Ones like Corinto Nero, Pelaverga, Schioppettino, Bombino Bianco, Cesanese - which give life to some of the most wild and incredible flavors (anyone who's been to a Rimessa Roscioli wine tasting can remember the vivid Proust-like madeleine memories that surface from the spicy and mesmerizing Schioppettino we serve with dinner).
But the scary reality is that most people only know a handful of different grapes - Cabernet, Merlot, Chardonnay, Sauvignon Blanc, Pinot Noir, Syrah, and the other ones used to categorize supermarket shelves. It seems that winemakers these days just produce wines that will fit into those categorized shelves as though any other grape would be lost without a home, and ultimately never sell.
Having moved to Italy and discovered a universe of new grape varietals, most which are territorially linked to a place after hundreds or thousands of years of natural selection, I now refer to my home country the USA as "grape-ist" - since about 82% of the wine comes from less than 10 grape varietals.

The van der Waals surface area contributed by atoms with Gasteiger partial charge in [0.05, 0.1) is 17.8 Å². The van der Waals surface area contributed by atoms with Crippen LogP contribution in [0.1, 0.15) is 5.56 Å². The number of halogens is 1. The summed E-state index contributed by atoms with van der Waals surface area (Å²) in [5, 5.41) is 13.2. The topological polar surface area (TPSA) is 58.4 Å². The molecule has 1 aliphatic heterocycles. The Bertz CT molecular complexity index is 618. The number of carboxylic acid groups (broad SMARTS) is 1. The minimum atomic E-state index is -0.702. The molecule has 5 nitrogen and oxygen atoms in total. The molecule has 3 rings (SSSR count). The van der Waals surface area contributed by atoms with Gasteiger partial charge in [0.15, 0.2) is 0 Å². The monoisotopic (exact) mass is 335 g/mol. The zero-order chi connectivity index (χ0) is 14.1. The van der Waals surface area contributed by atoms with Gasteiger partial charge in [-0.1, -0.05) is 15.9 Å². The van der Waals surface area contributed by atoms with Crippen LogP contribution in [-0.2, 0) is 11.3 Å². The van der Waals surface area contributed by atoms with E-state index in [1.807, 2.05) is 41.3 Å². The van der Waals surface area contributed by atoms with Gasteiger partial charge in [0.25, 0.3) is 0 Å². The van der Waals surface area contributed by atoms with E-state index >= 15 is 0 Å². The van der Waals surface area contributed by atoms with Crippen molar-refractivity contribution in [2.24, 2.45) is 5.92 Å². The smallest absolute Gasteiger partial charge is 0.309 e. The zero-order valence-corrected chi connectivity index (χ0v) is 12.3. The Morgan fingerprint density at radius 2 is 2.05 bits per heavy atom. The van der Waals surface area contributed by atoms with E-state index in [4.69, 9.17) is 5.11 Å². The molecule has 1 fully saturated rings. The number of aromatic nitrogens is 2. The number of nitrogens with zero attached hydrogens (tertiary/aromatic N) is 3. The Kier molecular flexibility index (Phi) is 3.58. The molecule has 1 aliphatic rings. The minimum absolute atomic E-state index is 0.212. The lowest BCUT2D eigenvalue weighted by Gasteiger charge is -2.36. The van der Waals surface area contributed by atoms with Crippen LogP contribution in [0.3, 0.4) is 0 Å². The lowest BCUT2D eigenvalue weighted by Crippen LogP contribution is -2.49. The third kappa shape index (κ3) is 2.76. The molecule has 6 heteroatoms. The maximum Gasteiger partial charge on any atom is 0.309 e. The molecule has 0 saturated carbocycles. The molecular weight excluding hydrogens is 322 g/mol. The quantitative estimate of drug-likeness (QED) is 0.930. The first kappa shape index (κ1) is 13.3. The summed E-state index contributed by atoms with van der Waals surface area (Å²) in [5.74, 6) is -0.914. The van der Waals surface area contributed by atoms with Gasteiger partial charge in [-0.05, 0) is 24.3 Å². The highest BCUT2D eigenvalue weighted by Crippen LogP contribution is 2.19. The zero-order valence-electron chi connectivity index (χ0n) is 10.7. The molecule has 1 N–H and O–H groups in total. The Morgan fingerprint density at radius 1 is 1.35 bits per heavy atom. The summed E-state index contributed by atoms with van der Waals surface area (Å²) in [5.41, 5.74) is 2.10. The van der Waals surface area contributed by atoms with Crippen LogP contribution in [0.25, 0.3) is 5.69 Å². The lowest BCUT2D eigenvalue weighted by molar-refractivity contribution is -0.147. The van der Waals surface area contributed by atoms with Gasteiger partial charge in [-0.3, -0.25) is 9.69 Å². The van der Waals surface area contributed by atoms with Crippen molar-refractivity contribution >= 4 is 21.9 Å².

Why does this happen?
Well, for the obvious modern day reasons, of course - simplicity makes things easier to understand, more familiar, and therefore ultimately easier to sell. I lived in Santa Barbara and know the not-so-pretty costs of CA living, so risk-taking is not something newer winemakers are often willing or able to do. Wine takes a long time to develop and understand and unfortunately that is just not on our side anymore.
To discover the universe of grape varietals in Italy and get lost in the wild world of wine, consider joining the Roscioli Wine Club!